Sigyn

Sigyn was, in Norse mythology, the wife of Loki, who bore him two sons, Narvi and Váli.

When Loki was bound to three rocks for the murder of Baldr, Sigyn did not abandon him. Instead, she collected the venom that dripped down from the snake above him in a bowl. When the bowl was full, Sigyn left to empty it and the venom dripped into Loki's eyes. Loki's pain from the venom was said to be so intense that his thrashing caused earthquakes.

Her name according to some sources means: "Victory giver". Another spelling of Sigyn is "Sigunn".

Norse, Viking or Scandinavian mythology comprises the indigenous pre-Christian religion, beliefs and legends of the Scandinavian peoples, including those who settled on Iceland, where most of the written sources for Norse mythology were assembled.
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In cryptography, LOKI89 and LOKI91 are block ciphers designed as possible replacements for the Data Encryption Standard (DES). The ciphers were developed based on a body of work analysing DES, and are very similar to DES in structure.
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In Norse mythology, Narfi , also known as Nari or Narvi, was a son of Loki by Sigyn who was killed to punish Loki for his crimes. The gods turned his brother Váli into a slavering wolf who tore Narfi's throat out.
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In Norse mythology, Váli was a son of Loki. He is mentioned in the Gylfaginning section of Snorri Sturluson's Prose Edda. After the death of Baldr the Æsir chase down and capture Loki.

Nú var Loki tekinn griðalauss ok farit með hann í helli nökkvorn.
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Norse, Viking or Scandinavian mythology comprises the indigenous pre-Christian religion, beliefs and legends of the Scandinavian peoples, including those who settled on Iceland, where most of the written sources for Norse mythology were assembled.
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Gylfaginning (20-34)
  • Óðinn
  • Þórr god of thunder
  • Baldr
  • Njörðr
  • Freyr
  • Týr
  • Bragi
  • Heimdall
  • Höðr
  • Víðar
  • Áli or Váli
  • Ullr
  • Forseti
  • Loki
Skáldskaparmál (1)
  • Óðinn
  • Þórr
  • Njörðr

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The initials SIR may stand for:
  • Sampling Importance Resampling
  • Serial Infrared
  • Singapore Infantry Regiment
  • Surrey Iron Railway
  • Staten Island Railway
  • Statutory Invention Registration
  • Standard Information Retrieval a robot from the Invader Zim series.

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This article has been tagged since September 2007.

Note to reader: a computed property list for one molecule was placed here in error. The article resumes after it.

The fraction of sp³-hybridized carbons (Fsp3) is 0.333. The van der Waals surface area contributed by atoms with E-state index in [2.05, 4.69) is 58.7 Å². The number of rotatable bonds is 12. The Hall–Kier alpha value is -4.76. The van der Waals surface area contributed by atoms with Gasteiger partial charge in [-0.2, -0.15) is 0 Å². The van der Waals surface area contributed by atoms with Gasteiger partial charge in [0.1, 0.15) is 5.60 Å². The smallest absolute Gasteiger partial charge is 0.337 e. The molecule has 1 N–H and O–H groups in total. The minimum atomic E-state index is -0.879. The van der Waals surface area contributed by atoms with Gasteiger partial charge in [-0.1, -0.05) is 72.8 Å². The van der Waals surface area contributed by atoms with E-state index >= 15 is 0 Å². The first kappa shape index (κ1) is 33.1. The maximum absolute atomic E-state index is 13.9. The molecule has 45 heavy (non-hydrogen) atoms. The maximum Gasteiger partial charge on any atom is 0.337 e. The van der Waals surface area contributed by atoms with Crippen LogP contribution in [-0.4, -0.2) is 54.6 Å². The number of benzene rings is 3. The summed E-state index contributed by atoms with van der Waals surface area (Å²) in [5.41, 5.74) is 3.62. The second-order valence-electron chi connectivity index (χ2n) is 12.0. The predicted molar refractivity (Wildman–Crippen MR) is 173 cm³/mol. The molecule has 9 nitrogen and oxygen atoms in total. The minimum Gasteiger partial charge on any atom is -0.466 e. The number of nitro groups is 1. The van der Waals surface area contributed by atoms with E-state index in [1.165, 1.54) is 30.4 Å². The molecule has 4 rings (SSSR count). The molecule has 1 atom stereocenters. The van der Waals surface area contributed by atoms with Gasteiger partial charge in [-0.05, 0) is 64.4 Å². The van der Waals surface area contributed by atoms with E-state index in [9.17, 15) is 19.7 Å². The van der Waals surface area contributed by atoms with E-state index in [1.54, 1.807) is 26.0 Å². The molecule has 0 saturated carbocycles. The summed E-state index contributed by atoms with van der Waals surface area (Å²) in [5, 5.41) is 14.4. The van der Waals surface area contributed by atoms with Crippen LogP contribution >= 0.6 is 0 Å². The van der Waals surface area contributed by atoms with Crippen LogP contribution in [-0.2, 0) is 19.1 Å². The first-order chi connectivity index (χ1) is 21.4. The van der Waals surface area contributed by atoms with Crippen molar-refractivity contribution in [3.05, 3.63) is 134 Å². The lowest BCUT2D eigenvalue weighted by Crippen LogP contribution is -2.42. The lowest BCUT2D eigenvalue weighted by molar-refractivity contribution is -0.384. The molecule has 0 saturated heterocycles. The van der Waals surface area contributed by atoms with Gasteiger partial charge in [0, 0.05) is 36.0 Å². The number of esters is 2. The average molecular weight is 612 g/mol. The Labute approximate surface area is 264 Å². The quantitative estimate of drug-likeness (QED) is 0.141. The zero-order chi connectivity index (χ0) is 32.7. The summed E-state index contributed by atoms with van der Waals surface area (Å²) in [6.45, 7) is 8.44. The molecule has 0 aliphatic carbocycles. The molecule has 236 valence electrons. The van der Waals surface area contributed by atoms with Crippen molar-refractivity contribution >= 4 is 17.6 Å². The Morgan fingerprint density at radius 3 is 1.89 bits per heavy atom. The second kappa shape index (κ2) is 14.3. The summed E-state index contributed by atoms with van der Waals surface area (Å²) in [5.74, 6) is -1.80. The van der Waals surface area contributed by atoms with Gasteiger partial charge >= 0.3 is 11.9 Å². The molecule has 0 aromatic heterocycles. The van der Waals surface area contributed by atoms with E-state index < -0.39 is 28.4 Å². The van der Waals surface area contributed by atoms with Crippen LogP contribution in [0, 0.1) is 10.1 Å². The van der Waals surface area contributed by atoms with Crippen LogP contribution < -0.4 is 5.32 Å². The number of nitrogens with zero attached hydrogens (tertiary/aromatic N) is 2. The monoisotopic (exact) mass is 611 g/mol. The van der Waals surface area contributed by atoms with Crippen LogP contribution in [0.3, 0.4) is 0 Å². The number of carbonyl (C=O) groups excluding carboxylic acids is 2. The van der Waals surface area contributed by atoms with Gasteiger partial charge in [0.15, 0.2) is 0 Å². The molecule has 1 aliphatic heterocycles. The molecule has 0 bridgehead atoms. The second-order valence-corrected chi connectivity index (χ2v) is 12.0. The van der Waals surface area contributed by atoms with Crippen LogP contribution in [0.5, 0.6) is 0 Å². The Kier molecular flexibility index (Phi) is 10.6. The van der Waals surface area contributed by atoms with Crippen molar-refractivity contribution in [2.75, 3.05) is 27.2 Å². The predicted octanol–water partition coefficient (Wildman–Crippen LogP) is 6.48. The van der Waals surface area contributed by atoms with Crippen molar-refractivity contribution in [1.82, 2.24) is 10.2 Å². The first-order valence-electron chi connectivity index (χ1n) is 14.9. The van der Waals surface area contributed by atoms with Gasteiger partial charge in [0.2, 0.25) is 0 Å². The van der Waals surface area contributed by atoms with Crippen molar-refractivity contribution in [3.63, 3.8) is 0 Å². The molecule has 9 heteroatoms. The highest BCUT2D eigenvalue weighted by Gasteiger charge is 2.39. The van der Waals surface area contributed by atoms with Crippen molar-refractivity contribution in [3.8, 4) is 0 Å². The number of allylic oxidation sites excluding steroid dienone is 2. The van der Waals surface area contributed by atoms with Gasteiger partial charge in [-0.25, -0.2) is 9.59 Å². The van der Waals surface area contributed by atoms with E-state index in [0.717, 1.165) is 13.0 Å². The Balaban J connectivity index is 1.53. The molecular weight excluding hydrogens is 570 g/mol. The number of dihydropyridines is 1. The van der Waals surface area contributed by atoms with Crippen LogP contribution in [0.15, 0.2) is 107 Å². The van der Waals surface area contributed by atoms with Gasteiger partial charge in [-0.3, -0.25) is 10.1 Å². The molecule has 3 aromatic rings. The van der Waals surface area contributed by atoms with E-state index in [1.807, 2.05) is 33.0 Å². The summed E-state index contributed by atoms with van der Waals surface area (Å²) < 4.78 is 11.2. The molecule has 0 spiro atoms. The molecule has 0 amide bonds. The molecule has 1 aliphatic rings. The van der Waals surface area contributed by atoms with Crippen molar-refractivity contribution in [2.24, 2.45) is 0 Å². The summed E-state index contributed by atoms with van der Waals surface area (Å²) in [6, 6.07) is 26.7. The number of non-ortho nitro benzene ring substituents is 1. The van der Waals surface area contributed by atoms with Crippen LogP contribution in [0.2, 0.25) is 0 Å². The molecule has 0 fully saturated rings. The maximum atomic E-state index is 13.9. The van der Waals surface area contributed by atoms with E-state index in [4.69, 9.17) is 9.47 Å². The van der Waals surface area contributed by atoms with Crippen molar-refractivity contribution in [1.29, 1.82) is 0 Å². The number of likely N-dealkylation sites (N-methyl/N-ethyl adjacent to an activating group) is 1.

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Jotun, in Norse mythology, is a giant, one of a mythological race with superhuman strength, described as standing in opposition to the gods, although they frequently mingled with or were even married to these, both Æsir and Vanir.
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elf is a creature of Germanic mythology which still survives in northern Europe. The elves were originally a race of minor nature and fertility gods, who are often pictured as youthful-seeming men and women of great beauty living in forests and underground places and caves, or in
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dwarves (Old Norse: dvergar, sing. dvergr) are highly significant entities associated with stones, the underground and forging. Apart from the Eddas, they notably appear in the fornaldarsagas.
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A troll is a fearsome member of a mythical anthropomorph race from Norse mythology. Originally more or less the nordic equivalents of giants, although often smaller in size, the different depictions have come to range from the fiendish giants – similar to the ogres of
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valkyries (Old Norse Valkyrja "Choosers of the Slain") are dísir, minor female deities, who served Odin. The valkyries' purpose was to choose the most heroic of those who had died in battle and to carry them off to Valhalla where they became einherjar.
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In Norse religion the einherjar or einheriar were spirits of warriors who had died bravely in battle. The name is Old Norse for "one-army-ers". It is often interpreted as "outstanding fighter", but might also signify "those who are all [now] in one army", because when alive